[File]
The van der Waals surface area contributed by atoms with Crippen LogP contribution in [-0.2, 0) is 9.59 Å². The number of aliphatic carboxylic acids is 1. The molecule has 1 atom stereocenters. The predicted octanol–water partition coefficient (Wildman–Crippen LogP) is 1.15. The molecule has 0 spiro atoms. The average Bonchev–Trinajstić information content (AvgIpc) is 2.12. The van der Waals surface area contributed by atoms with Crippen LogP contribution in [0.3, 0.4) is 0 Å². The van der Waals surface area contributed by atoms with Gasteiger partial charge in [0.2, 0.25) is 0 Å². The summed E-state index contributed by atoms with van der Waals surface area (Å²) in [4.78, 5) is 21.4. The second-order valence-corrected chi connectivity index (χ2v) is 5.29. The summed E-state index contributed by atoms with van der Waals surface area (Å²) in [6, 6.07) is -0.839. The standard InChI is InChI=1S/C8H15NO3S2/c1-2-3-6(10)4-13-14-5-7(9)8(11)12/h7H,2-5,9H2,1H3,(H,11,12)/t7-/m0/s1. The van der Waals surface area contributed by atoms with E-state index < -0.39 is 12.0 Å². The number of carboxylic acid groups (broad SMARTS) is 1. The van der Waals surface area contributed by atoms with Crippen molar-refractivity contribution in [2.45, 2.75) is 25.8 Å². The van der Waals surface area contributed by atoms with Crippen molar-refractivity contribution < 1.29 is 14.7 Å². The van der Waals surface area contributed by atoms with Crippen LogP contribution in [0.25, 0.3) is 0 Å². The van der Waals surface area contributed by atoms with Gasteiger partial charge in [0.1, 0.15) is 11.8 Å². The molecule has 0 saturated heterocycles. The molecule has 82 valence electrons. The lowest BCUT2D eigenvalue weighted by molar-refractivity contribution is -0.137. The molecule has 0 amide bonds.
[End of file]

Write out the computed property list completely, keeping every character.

The van der Waals surface area contributed by atoms with Crippen LogP contribution in [-0.2, 0) is 9.59 Å². The number of aliphatic carboxylic acids is 1. The molecule has 1 atom stereocenters. The predicted octanol–water partition coefficient (Wildman–Crippen LogP) is 1.15. The molecule has 0 spiro atoms. The average Bonchev–Trinajstić information content (AvgIpc) is 2.12. The van der Waals surface area contributed by atoms with Crippen LogP contribution in [0.3, 0.4) is 0 Å². The van der Waals surface area contributed by atoms with Gasteiger partial charge in [0.2, 0.25) is 0 Å². The summed E-state index contributed by atoms with van der Waals surface area (Å²) in [4.78, 5) is 21.4. The second-order valence-corrected chi connectivity index (χ2v) is 5.29. The summed E-state index contributed by atoms with van der Waals surface area (Å²) in [6, 6.07) is -0.839. The standard InChI is InChI=1S/C8H15NO3S2/c1-2-3-6(10)4-13-14-5-7(9)8(11)12/h7H,2-5,9H2,1H3,(H,11,12)/t7-/m0/s1. The van der Waals surface area contributed by atoms with E-state index < -0.39 is 12.0 Å². The number of carboxylic acid groups (broad SMARTS) is 1. The van der Waals surface area contributed by atoms with Crippen molar-refractivity contribution in [2.45, 2.75) is 25.8 Å². The van der Waals surface area contributed by atoms with Crippen molar-refractivity contribution < 1.29 is 14.7 Å². The van der Waals surface area contributed by atoms with Crippen LogP contribution in [0.25, 0.3) is 0 Å². The van der Waals surface area contributed by atoms with Gasteiger partial charge in [0.1, 0.15) is 11.8 Å². The molecule has 0 saturated heterocycles. The molecule has 82 valence electrons. The lowest BCUT2D eigenvalue weighted by molar-refractivity contribution is -0.137. The molecule has 0 amide bonds.